Nevertheless, the magnitude of the simulated ACAOD is consistent with other satellite-based studies. For example, during the JJA period and over the SEA, Kacenelenbogen et al. (2019) reported a seasonally averaged ACAOD of 0.25, close to the ALADIN and RegCM estimates. Based on monthly-mean time series of ACAOD over SEA using different instruments (SeaWiFS, MODIS Terra and Aqua, VIIRS), Sayer et al. (2019) found typical values of ∼0.3 during the biomass-burning season for the period 2000 to 2015. Essentially the same retrieval algorithm was applied to the four sensors.
3.3.3 Aerosol absorbing properties
As mentioned in the introduction, DRE and SDE of BBAs are highly sensitive to absorbing properties of smoke. In order to evaluate these properties, we have compared (Fig. 6) the monthly-mean SSA (for all aerosols over the whole atmospheric column and at 550 nm) obtained by RegCM (2003–2015) and ALADIN (2000–2015) with the recent MACv2 (year 2005) climatology over the box_S (5–15∘ S, 15–25∘ E). We recall that monthly sun–sky photometry statistics (from AERONET; Dubovik and King, 2000) were used as part of the MACv2 climatology (Kinne, 2019). The comparison indicates that the ALADIN SMK simulation is able to capture the seasonal cycle of SSA, especially between April and October. This simulation produces a SSA of ∼0.85 during JJA, which is consistent with the MAC-v2 data. A negative bias is present in September in which ALADIN underestimates SSA compared to MACv2. As expected by their construction, the two additional ALADIN simulations indicate lower (SMK_75) and higher (SMK_90) SSA compared to MACv2 data during the biomass-burning season. RegCM is also able to capture the seasonal variability of SSA during the June to October season, in spite of an overestimate of ∼0.03–0.04.
Interestingly, Fig. 6 also reveals that the ALADIN SSA is largely overestimated compared to MACv2 from November to March. This could be due to the fact that the ALADIN simulations do not take into account transport through the boundary of the domain. The lack of possible advection of BBAs from western Africa and/or mineral dust within the defined ALADIN domain could partly explain this overestimation. This positive bias is partially reduced in the RegCM simulations, which are performed on a larger domain. Finally, it should be noted that this range of simulated SSA by the two models is consistent with the SSA climatology reported by Eck et al. (2013) of ∼0.82–0.87 (550 nm) during the biomass-burning season for the 1997 to 2005 period at the Mongu AERONET station in Zambia.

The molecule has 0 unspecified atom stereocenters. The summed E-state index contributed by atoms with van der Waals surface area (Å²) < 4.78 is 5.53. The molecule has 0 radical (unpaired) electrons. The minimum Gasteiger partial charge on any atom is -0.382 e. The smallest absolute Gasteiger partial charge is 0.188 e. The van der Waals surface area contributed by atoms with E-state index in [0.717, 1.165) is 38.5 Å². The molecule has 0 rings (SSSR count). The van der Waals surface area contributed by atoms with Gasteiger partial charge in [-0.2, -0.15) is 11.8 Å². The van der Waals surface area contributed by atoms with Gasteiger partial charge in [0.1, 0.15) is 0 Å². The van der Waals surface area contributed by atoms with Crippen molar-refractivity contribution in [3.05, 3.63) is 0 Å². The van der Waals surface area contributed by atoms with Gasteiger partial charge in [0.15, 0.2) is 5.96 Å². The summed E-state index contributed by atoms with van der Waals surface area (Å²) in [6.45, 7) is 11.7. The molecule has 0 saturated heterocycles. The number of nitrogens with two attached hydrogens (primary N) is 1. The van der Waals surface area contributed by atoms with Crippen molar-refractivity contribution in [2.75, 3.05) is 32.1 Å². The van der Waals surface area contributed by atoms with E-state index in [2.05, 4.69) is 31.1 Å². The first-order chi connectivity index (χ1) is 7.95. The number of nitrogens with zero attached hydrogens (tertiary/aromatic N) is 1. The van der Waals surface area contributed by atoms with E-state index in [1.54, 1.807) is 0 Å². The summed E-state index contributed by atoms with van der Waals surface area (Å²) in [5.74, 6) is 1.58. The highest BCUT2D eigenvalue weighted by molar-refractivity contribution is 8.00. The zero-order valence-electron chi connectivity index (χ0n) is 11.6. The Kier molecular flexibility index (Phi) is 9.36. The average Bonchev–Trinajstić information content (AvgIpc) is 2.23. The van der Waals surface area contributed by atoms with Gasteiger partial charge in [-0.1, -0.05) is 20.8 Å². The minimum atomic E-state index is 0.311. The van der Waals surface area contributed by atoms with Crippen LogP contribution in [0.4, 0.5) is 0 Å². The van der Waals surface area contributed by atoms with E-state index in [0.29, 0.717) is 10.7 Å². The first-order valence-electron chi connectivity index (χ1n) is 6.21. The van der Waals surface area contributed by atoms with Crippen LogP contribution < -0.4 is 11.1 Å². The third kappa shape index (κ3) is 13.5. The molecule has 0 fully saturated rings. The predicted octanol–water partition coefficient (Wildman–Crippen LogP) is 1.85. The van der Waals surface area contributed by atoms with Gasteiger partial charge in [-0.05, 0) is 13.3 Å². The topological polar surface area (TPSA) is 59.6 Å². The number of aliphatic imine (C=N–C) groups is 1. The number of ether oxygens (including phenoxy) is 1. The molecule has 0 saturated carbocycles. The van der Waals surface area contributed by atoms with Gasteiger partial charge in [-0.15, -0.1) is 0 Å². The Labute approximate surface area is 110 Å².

4.1 Impact at the surface
Figure 7a and b display the JAS (SW) all-sky DRE of BBAs exerted at the surface over southern Africa for ALADIN (2000–2015) and RegCM (2003–2015). The results clearly indicate a significant decrease in solar radiation at the continental and oceanic surfaces due to BBAs and its cloud response. In accordance with the simulated AOD (contour lines), in both RCMs the DRE of smoke particles at the surface is larger over the continent and decreases as the BBA plume dilutes during transport over the SEA. In general, the seasonally averaged DRE is −30 to −40 W m−2 near the biomass-burning emission regions and reaches values of about −10 to −20 W m−2 over the ocean in ALADIN and RegCM. Such estimates are consistent with those reported by Sakaeda et al. (2011) and Tummon et al. (2010) in this region. In addition, the simulated DRE over central Africa is consistent with those reported recently by Allen et al. (2019) with a yearly-mean DRE of W m−2. As noted for AOD, the dimming effect of smoke in RegCM is higher over the Gulf of Guinea and in the SEA outflow than estimated in ALADIN. In addition and even if a good agreement is generally noted with the different studies, the overestimation of the LCF by RegCM over the SEA (Sect. 3.2), in particular with respect to SEVIRI observations, may lead to an overestimation of the DRE by BBAs in this model. The opposite effect is assumed in the results of ALADIN, which generally underestimates LCF.
The impact of DRE on surface temperature is analyzed in Fig. 7c and d. Over the continent, a significant cooling of up to −1.0 to −2.0 K is calculated by both models. Such decreases in the continental surface temperature have already been documented in the literature by Sakaeda et al. (2011), Tummon et al. (2010) and more recently by Mallet et al. (2019), all showing similar changes. Surface cooling associated with the lower troposphere heating due to BBAs has been shown to limit the development of the continental boundary layer (Tummon et al., 2010; Mallet et al., 2019). Figure 7c and d also indicate higher cooling over southern Africa in ALADIN compared to RegCM in spite of relatively similar surface radiative forcing (Fig. 7a and b), which could be due to the advection of colder air in ALADIN in the SMK simulation (see Sect. 5.2). RegCM uses a slab ocean model in which the impact of BBAs on SST can be evaluated (Solmon et al., 2015). Figure 7c clearly indicates that the sea-surface solar radiation dimming by BBAs impacts simulated SST which is regionally decreased over a large part of SEA (reaching 5∘ W). In this simulation, the SST cooling is not only due to the BBA direct effect, but also from a positive feedback of Sc clouds via semi-direct effects (see Sect. 5). We can also note an increase in SST in RegCM around 20∘ W, which is due to a decrease in the LCF (see Fig. 12).